Chandler left Vee Jay and recorded for Constellation Records and then for Chess and Brunswick Records. He wound up recording for Chess and Brunswick at the same time. This left the record labels with having to work out a compromise. It was decided that the companies would alternate Chandler’s releases, a new one from Brunswick, followed by a release from Chess. In 1964, he had a Top 20 pop hit with the Curtis Mayfield produced “Just Be True”; another Top 20 pop hit in 1965 with “Nothing Can Stop Me”, another Mayfield song, and hits throughout the 1960s with the songs “What Now”, “A Man’s Temptation”, “Bless Our Love”, and “You Can’t Hurt Me No More”. He also had success with his cover of James Brown’s “There Was A Time” (taken from his 1968 Brunswick album of the same name); and “You Threw A Lucky Punch” - Chandler’s answer song to the Mary Wells’ Motown hit “You Beat Me To The Punch”. Almost all of these songs were Top 5 R&B hits. To date, Chandler has had more than 30 chart hits. Throughout his career, he has maintained a close personal friendship with Mayfield, Butler, and the other members of The Impressions (Sam Gooden and Fred Cash), and they could be frequently heard as background singers on his recordings. In the late 1960s he also recorded a couple of reasonably successful duets with Barbara Acklin.

In 1970, Chandler teamed with Butler for the album Gene and Jerry: One on One on the Mercury label . He also guest starred with Mayfield, Butler and the group on the live album: Curtis in Chicago (1973).

After a number of years on the road, Chandler decided to become more involved with the business end of the music industry. He produced, wrote, arranged, and he had another major hit in 1970 on Mercury. “Groovy Situation”, was a pop and R&B success (reaching #12 and #8 respectively), his second biggest hit after “Duke Of Earl”. This disc sold over one million copies, and received a gold disc awarded by the R.I.A.A. in November 1970.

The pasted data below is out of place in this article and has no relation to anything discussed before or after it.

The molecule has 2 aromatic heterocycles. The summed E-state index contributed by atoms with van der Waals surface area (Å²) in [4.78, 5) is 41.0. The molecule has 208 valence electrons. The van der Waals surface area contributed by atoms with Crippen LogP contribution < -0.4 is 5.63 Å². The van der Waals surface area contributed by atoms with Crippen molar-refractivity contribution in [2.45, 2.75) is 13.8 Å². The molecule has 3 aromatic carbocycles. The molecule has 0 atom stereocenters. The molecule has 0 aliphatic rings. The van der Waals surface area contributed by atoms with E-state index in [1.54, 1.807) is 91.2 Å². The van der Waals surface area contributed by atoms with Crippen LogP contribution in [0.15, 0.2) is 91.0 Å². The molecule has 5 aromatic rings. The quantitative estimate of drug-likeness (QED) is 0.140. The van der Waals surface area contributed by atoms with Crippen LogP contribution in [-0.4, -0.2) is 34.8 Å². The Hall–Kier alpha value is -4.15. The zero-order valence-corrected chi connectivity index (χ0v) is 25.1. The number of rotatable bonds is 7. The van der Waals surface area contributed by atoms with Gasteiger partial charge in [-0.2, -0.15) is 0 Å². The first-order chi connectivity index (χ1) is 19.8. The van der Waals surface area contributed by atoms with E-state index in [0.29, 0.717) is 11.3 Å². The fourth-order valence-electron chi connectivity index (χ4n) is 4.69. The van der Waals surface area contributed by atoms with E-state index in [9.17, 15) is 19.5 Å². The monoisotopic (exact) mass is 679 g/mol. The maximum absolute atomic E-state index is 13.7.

The hits he recorded and produced earned him The National Association of Television and Radio Announcers ‘Producer of the Year’ award in 1970. It should be noted that Chandler was nominated with Kenneth Gamble, Leon Huff and Norman Whitfield, who were successful producers at that time, working with The Temptations and the Philadelphia soul sound.

Chandler went on to have a number of disco era hits, including “Get Down,” “When You’re #1,” “Does She Have A Friend?” and “Rainbow ‘80.”[1] Most of these were more popular in the United Kingdom. At that time, he was also the Executive Vice President of Chi-Sound Records, and worked with reggae star, Johnny Nash.

Revival
In the late 1970s, even whilst he was placing hits on the disco chart, the nostalgia craze began. DJ Wolfman Jack put together a traveling show of “oldies” acts, and Chandler joined them in the travels around the country.
In 1997 Chandler was inducted as a Pioneer Award honoree into the Rhythm and Blues Foundation.
In 2002, his #1 hit recording of “Duke Of Earl” was inducted into the Grammy Hall Of Fame.

He still performs in Chicago, Las Vegas and elsewhere around the U.S.

“Duke of Earl” was played in the 1988 film, Hairspray. It was also sampled by Cypress Hill, on the song “Hand on the Pump” on their 1991 album, Cypress Hill. Equally, Chandler’s song “Hallelujah, I Love Her So” was also sampled by Cypress Hill, on the song “Legalize It” on their 1993 album, Black Sunday. “Groovy Situation” appeared on 2004’s Anchorman: Music from the Motion Picture




Edited by A-W-A-X on 3 May 2010, 19:38